A Primer for Progressive Web Design
Progressive Web Design (PWD), or Progressive Enhancement, is a way of designing web pages so that they will work for 100% of users, no matter what browser they are using or in what manner they are interacting with the page. It’s a contentious topic for some people – usually designers. For marketers, it’s an important method for ensuring every possible audience encounters an experience that leads to conversions.
Progressive Versus Responsive
Progressive Web Design is not the same thing as Responsive Web Design.
It is a core fundamental of web development that the design must be elastic and be appealing at all viewport aspect ratios. However, it’s not an either or decision between Progressive and Responsive. Both standards should be used together to ensure an optimal experience for all users.
Responsive Web Design uses design elements that respond to changes in the size of the viewport – desktop, tablet or mobile phone. This is done by rearranging the components of the page, changing the top nav into a “hamburger menu,” and other techniques. The motto of Responsive Web Design is “mobile-first”, meaning that if a site works on mobile, it will work on desktop but not vice-versa.
Why Is This Important for Designing Websites?
From the beginning, the Web was designed to be platform-agnostic, which is a fancy way to say that a page will work on any computer and in any browser that implements the HTML standard. Progressive Web Design embraces this goal of accessibility by ensuring that a page is functional in any context.
Some common contexts in which a user may be interacting with a site are:
The Whole Enchilada – Using the latest desktop version of Chrome, Edge or Safari with all features enabled.
The Smart Phone – Using a touch interface on a modern smartphone with the latest version of a major browser and fully enabled.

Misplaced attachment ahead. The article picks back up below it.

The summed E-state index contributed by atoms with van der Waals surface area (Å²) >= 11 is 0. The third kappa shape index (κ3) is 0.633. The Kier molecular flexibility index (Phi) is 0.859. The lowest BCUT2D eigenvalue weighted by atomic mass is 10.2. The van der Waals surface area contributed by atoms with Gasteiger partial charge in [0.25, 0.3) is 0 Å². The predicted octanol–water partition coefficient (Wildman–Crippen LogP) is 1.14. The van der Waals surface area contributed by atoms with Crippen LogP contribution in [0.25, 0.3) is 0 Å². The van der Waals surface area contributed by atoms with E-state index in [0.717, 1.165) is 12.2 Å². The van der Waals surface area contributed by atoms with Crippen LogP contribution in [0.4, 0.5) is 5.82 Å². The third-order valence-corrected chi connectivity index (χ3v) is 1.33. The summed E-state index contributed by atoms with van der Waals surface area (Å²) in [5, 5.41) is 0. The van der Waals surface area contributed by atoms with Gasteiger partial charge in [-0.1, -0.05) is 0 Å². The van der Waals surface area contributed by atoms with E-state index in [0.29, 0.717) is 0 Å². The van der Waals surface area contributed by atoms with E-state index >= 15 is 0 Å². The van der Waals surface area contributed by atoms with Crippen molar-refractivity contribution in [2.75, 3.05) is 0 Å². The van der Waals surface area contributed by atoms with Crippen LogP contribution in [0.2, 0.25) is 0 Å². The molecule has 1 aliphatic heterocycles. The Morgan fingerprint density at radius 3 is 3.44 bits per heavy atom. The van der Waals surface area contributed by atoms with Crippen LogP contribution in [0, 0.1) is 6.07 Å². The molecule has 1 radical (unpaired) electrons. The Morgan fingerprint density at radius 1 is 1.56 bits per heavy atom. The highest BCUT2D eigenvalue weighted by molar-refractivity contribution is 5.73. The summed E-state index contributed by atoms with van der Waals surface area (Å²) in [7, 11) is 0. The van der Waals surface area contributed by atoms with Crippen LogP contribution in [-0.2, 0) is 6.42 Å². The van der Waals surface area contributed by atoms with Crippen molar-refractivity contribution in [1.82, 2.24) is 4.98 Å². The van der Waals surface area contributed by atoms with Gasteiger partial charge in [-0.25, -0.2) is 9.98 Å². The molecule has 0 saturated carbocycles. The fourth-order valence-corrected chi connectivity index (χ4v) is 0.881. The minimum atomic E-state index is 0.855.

The Snail – A user is in a rural setting where broadband is not available.
Speech Mode – Screen readers for the visually-impaired and voice-interactive devices like Alexa, Google Home, etc.
What Design Features Are Actually Used?
Current analysis shows that the following features are available for the percentage of audience shown. This is only a small portion of features listed as an example. A full reference for the use of features can be found at https://CanIUse.com.
- Grid Layout: 91.54%
- Sticky (prefixed) – Header stays at top: 90.36%
- Sticky (not-prefixed): 76.74%
- Shapes: 89.23%
- Filter Effects: 93.19%
- Scroll Positioning: 86.73%
- CSS Calc: 95.83%
- Rounded Corners: 96.48%
- Audio: 96.46%
- Canvas Blend Modes: 92.86%
- Custom Tags: 86.59%
- Dialog Element: 72.22%
- HTML Imports: 72.17%
- PNG Favicons: 85.07%
- Accelerometer: 62.22%
- Promises: 92.74%
- Push API: 78.06%
- ECMAScript6 Classes: 90.83%
- WAI-ARIA Accessibility: 94.20%
- WebP Image Format: 78.13%
- Ogg Audio Format: 79.79%
- FLAC Audio Format: 89.97%
- WebAssembly (wasm): 84.62%
- Animated PNG: 84.42%
- theme-color Meta Tag: 36.42%
Know your user. Site audiences will skew toward more or less feature availability depending on the site’s user base. A site made for techies will likely have The Whole Enchilada, whereas less technical users who tend to live in rural areas will have less functionality.
Check usage. Each property should be checked for usage. Many firms elect to consider 98% and above as global and ignore those users who don’t have the feature. Although that seems to cover most or all of the bases, it could very well leave out important segments of your customer base.
CSS overrides. This is a simple technique of writing CSS code that is geared toward all browsers and then adding on code for more sophisticated browsers to the end of the CSS. This method replaces the previously declared code if the browser supports the new feature. Otherwise, it’s ignored.
CSS feature queries. This is a tool in CSS to check to see if a feature is available and only parse the designated code if it is.
Fail gracefully. Manage feature failures proactively.
Write for tests. Design code with functionality to easily test the site in less-advanced contexts.
Test by touch and by click. Interaction on touchscreens may be very different for the user than by clicking with a mouse. Be sure the page works easily for both contexts.
Think about content-only. Knowing that your page may be read by a screen-reader or in reader mode, layout the code with the intention of feeding content to these readers in a logical order and omitting elements that do not apply in that context.
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